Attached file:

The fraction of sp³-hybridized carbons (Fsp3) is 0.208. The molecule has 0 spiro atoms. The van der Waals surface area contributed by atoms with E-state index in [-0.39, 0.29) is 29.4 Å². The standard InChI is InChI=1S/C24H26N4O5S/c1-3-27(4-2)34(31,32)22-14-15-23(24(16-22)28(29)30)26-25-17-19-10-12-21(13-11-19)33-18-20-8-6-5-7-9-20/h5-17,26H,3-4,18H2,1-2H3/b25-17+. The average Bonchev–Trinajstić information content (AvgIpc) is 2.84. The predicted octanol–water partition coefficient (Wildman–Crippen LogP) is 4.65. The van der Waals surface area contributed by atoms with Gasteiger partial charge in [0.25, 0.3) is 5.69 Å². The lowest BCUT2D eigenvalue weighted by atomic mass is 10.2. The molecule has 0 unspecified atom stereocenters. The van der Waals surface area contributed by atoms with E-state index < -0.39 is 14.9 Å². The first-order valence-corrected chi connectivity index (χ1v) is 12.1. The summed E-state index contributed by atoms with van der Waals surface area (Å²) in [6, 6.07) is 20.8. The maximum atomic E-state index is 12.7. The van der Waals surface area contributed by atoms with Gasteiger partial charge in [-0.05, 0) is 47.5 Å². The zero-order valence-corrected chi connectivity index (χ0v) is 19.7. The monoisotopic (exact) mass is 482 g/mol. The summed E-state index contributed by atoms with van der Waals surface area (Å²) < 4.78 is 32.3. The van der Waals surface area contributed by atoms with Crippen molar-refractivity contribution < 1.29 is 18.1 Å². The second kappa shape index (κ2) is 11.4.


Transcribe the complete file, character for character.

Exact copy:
The fraction of sp³-hybridized carbons (Fsp3) is 0.208. The molecule has 0 spiro atoms. The van der Waals surface area contributed by atoms with E-state index in [-0.39, 0.29) is 29.4 Å². The standard InChI is InChI=1S/C24H26N4O5S/c1-3-27(4-2)34(31,32)22-14-15-23(24(16-22)28(29)30)26-25-17-19-10-12-21(13-11-19)33-18-20-8-6-5-7-9-20/h5-17,26H,3-4,18H2,1-2H3/b25-17+. The average Bonchev–Trinajstić information content (AvgIpc) is 2.84. The predicted octanol–water partition coefficient (Wildman–Crippen LogP) is 4.65. The van der Waals surface area contributed by atoms with Gasteiger partial charge in [0.25, 0.3) is 5.69 Å². The lowest BCUT2D eigenvalue weighted by atomic mass is 10.2. The molecule has 0 unspecified atom stereocenters. The van der Waals surface area contributed by atoms with E-state index < -0.39 is 14.9 Å². The first-order valence-corrected chi connectivity index (χ1v) is 12.1. The summed E-state index contributed by atoms with van der Waals surface area (Å²) in [6, 6.07) is 20.8. The maximum atomic E-state index is 12.7. The van der Waals surface area contributed by atoms with Gasteiger partial charge in [-0.05, 0) is 47.5 Å². The zero-order valence-corrected chi connectivity index (χ0v) is 19.7. The monoisotopic (exact) mass is 482 g/mol. The summed E-state index contributed by atoms with van der Waals surface area (Å²) < 4.78 is 32.3. The van der Waals surface area contributed by atoms with Crippen molar-refractivity contribution < 1.29 is 18.1 Å². The second kappa shape index (κ2) is 11.4.